Quite some time ago I posted this issue on the Apple discussion forum. I thought I might be doing something wrong and wanted to know how I could share a calendar with someone without seeing/hearing their alerts. Since that original post, there have been thousands of views of this issue since I posted it. Really??? Can this be that hard to fix? No matter what you choose when you accept a shared calendar, you get the annoying reminders whether you want them or not. I can see how the time zone difference between a user's location and the calendar owner's location, especially if it's overseas, could be a terrific hassle. I expect so much more from Apple. I hope your article will help get this resolved with Apple. I've posted this issue many times at Apple's feedback site. Let's get this fixed!!!!!!!!!
Michael Paine  2012-05-16 19:48
There has been a long-standing Apple Discussion on this topic:
It is driving people crazy.
Philip Benjamin  2012-05-17 22:08
What a great article, taking us all forward on our thinking on the subject.
Because I did not want to receive the alerts of my wife and because she did not want to receive mine, I have set up my wife's calendar and my calendar both on each of our Macs and have then disabled alerts for her on mine and for mine on hers.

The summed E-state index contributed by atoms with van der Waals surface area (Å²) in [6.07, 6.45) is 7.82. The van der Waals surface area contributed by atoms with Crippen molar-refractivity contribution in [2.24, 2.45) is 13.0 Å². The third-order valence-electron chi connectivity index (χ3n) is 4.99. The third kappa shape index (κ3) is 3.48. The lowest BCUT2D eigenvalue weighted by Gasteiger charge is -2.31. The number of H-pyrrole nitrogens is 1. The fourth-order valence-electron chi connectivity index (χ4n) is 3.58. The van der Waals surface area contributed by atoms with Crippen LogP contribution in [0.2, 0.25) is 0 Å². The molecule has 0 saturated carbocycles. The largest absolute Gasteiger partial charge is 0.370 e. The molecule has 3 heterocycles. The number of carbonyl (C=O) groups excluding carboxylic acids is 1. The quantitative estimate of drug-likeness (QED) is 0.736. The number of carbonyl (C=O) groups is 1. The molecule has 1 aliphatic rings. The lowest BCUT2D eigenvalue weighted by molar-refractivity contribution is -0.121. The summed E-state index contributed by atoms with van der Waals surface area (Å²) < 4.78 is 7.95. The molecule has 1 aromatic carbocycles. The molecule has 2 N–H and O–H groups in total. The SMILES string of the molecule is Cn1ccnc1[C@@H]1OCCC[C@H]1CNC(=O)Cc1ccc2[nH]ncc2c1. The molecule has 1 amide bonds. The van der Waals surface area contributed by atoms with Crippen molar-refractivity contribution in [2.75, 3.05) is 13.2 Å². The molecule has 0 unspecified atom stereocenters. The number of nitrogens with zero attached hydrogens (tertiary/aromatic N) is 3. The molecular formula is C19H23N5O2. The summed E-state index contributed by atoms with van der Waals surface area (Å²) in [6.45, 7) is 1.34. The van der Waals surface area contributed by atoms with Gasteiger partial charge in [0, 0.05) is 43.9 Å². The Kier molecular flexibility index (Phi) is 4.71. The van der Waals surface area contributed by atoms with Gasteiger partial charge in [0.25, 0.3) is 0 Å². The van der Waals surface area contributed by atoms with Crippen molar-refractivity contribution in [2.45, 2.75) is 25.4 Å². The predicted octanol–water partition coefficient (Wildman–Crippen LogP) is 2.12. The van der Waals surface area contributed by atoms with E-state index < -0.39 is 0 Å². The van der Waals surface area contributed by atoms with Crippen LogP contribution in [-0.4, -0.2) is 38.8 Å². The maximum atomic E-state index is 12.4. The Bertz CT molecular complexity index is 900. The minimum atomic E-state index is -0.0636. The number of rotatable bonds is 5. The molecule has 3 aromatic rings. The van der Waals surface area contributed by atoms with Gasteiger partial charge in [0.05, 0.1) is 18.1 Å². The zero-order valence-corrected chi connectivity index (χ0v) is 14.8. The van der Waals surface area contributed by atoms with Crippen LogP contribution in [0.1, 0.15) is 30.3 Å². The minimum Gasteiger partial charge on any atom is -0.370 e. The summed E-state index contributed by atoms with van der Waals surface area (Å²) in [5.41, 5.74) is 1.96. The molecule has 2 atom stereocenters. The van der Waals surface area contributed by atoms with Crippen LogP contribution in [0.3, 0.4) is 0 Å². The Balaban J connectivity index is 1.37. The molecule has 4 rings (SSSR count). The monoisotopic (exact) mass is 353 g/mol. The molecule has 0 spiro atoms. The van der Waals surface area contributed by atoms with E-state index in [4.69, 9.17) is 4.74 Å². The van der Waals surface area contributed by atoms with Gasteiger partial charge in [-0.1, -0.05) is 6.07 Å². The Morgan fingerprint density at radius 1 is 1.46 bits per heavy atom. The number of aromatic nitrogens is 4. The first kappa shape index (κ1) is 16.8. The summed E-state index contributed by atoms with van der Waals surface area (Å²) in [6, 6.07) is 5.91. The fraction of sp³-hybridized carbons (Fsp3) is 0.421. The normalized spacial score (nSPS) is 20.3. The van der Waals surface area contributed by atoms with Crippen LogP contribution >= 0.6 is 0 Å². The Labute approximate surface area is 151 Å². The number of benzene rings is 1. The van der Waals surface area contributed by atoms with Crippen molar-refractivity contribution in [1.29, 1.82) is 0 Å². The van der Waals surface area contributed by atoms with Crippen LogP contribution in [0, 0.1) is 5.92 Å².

Then on our iPhones we just see our own calendars - we can always invite each other before promising others that we are available at a certain time.
Of course this system only works if you are sharing with someone who can be trusted with the password accessible in your keychain...
When shared calendars on iOS can have their alerts disabled I will be switching back to calendar sharing lickety split.
Joe Garnero  An apple icon for a TidBITS Contributor 2012-05-23 09:01
I have a preference for aanother solution. It would be nice to be able to acknowledge the alert on the device I am currently using and have Apple push that acknowledgement to all other devices - canceling any that may not have posted due to time differences.
Offering the option to acknowledge on this device only or all other devices or all devices would satisfy your desire to leave some alerts open on the desktop but not on your iPhone.